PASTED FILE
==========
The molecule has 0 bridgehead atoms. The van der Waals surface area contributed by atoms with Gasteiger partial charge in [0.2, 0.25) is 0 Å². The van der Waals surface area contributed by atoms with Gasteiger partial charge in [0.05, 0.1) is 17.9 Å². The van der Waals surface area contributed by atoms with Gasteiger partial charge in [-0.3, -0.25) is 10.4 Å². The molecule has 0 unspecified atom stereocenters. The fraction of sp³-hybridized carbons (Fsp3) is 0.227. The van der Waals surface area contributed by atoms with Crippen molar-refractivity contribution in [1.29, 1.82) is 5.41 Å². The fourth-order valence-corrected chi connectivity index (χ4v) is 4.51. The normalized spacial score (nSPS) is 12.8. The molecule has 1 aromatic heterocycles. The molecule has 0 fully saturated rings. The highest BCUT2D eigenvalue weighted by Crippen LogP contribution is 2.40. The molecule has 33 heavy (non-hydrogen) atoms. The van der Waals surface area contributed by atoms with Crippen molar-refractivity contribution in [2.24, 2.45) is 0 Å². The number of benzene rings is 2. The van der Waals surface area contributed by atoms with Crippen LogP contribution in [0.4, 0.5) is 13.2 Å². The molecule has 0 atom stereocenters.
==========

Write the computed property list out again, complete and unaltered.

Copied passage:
The molecule has 0 bridgehead atoms. The van der Waals surface area contributed by atoms with Gasteiger partial charge in [0.2, 0.25) is 0 Å². The van der Waals surface area contributed by atoms with Gasteiger partial charge in [0.05, 0.1) is 17.9 Å². The van der Waals surface area contributed by atoms with Gasteiger partial charge in [-0.3, -0.25) is 10.4 Å². The molecule has 0 unspecified atom stereocenters. The fraction of sp³-hybridized carbons (Fsp3) is 0.227. The van der Waals surface area contributed by atoms with Crippen molar-refractivity contribution in [1.29, 1.82) is 5.41 Å². The fourth-order valence-corrected chi connectivity index (χ4v) is 4.51. The normalized spacial score (nSPS) is 12.8. The molecule has 1 aromatic heterocycles. The molecule has 0 fully saturated rings. The highest BCUT2D eigenvalue weighted by Crippen LogP contribution is 2.40. The molecule has 33 heavy (non-hydrogen) atoms. The van der Waals surface area contributed by atoms with Crippen molar-refractivity contribution in [2.24, 2.45) is 0 Å². The number of benzene rings is 2. The van der Waals surface area contributed by atoms with Crippen LogP contribution in [0.4, 0.5) is 13.2 Å². The molecule has 0 atom stereocenters.